Adding a few more elements to the data provided for sailors would be great. GRIB data already included is invaluable - I wonder if there’s a light format of raw data that can be interpreted for the charts Ben mentions? Sending an image would be quite large, where space is a commodity.


#7

Hallo,

I toyed around with zyGrib and made a minimum grib.

For the AOR-E Satellite I would use Grib data from 90N to 90S and 90W and 60E.

The Data I would use are:Wind, Wind gusts, Air Pressure, Cloud cover, Precipitation and significant wave hight global coverage 1x1°.

All the weather data would be for 1x1° 6 hour intervals for 4 days.

After 4 days predictions becom unreliable any way. 4 days schould be sufficient to make safety related decisions for a safe journey. To plan ocean crossings one can use shore based internet excess and 10 day grib files.

They data volume is 3,4 MB. If this would be supplemented with weather charts for the north mid and south athlantik plus north see med and baltik one would be somewere arround 6 MB. Almost 1/3 of the entire data volume Outernet can send in a day.
A good compromise could be to send the grib an an odd day and the maps on an even day.
This should still be sufficient to keep a leisure sailor safe.

Best regards.

Benjamin


#8

Brilliant. I’d agree with that. Outernet would go from an optionally awesome companion, to an absolute must. Not that there’d be any implied reliability of service/liability - but it’d certainly make this a preferred tool for cruisers.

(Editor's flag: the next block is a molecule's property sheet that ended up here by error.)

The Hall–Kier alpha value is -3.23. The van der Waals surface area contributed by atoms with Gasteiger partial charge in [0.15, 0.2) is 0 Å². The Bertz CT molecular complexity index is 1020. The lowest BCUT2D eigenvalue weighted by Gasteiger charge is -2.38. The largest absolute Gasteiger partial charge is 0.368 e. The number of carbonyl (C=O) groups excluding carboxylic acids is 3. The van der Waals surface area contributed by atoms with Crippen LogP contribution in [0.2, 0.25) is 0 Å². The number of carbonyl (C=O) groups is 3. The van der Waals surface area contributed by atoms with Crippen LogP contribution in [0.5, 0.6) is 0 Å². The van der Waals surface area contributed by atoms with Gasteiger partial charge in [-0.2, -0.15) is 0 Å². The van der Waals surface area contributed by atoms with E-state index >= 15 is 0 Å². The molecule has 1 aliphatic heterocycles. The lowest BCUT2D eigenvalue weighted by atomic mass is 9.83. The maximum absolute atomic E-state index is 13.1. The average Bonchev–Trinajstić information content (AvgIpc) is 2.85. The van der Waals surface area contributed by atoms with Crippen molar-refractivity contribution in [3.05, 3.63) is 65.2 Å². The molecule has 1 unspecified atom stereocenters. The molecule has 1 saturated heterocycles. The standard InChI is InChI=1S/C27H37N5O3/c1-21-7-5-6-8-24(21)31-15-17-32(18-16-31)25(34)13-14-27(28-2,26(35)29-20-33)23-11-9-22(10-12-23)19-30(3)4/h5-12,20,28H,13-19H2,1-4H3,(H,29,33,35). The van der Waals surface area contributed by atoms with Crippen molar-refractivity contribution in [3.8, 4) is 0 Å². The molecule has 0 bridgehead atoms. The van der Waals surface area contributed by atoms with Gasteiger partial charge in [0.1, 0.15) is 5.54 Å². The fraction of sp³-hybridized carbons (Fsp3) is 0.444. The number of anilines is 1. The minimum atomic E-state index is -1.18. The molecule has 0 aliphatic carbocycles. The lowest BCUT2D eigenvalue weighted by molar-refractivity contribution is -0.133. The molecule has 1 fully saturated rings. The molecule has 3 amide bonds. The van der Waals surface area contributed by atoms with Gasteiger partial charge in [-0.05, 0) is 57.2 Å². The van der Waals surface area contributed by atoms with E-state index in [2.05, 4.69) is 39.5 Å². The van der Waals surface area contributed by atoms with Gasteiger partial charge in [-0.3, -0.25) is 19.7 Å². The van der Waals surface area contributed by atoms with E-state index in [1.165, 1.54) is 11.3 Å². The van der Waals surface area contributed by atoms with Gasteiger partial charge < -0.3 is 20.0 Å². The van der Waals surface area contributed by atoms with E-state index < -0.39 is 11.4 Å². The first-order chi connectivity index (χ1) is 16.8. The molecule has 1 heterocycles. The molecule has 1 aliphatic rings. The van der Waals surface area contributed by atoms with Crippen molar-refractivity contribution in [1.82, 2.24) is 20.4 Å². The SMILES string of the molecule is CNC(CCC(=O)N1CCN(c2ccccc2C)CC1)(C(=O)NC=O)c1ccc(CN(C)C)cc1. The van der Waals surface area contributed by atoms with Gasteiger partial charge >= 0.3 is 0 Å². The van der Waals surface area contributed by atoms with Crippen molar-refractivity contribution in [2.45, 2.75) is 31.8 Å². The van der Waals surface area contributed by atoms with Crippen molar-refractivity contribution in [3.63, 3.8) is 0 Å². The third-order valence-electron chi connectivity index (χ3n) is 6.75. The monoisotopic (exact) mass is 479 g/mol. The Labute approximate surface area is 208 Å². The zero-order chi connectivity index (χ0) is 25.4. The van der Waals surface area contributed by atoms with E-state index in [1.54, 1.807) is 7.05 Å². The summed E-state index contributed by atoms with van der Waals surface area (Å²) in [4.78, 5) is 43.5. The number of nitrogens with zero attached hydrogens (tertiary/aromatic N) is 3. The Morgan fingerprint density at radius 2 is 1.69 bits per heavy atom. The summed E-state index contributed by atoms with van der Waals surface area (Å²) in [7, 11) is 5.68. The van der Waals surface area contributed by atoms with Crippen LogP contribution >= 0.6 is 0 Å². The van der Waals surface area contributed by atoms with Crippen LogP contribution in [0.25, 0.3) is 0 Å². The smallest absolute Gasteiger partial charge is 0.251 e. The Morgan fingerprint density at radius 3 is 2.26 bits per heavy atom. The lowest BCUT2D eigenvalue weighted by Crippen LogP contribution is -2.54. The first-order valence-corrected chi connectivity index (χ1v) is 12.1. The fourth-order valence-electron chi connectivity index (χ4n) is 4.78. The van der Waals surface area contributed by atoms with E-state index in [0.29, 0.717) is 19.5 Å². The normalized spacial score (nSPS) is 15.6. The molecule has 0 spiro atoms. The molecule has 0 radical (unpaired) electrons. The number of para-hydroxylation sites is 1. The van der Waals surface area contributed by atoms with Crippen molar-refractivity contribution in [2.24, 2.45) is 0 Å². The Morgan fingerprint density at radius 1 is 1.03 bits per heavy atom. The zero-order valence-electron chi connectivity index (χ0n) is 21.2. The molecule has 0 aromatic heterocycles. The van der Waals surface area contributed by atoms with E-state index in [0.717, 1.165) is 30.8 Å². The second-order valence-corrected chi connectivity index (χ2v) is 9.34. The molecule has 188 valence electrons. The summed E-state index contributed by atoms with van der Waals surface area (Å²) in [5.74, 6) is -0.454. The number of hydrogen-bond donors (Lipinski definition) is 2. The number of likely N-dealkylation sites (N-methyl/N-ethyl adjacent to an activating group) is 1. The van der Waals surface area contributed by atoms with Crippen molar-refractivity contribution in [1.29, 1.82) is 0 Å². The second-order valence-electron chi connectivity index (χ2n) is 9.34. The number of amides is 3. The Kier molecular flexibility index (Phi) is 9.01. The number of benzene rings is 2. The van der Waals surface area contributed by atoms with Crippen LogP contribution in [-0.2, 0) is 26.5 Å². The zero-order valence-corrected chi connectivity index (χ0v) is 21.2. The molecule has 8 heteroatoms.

#9

I have come up with one last addition.

The NOAA and the Weather service of brazil offer IAC feet code data files.
They can be viewed with zygrib or opencpn which can laso display grib files.

Unfortunately the area covered is only the east Atlantic.
The advantage of the fleet code is that fronts and everything else on a weather map can be show with a very smal amount of data space. Usually around 10KB.

Would the NOAA or another weather service offer a similar compact way of delivering weather data one could easily fit the gfs grib and real human predictions into 4MB per ocean region.

To me more would not be necessary.

Best regards.

Benjamin Bergmann


#10

On the weather app. I can zoom or move in to a point on the globe projections with a mouse double click.

Has anyone found a way to zoom back out ? Or is there a keyboard command ?


#11

Have you tried using the “mouse wheel”? It seems to work well for me both zooming in and out…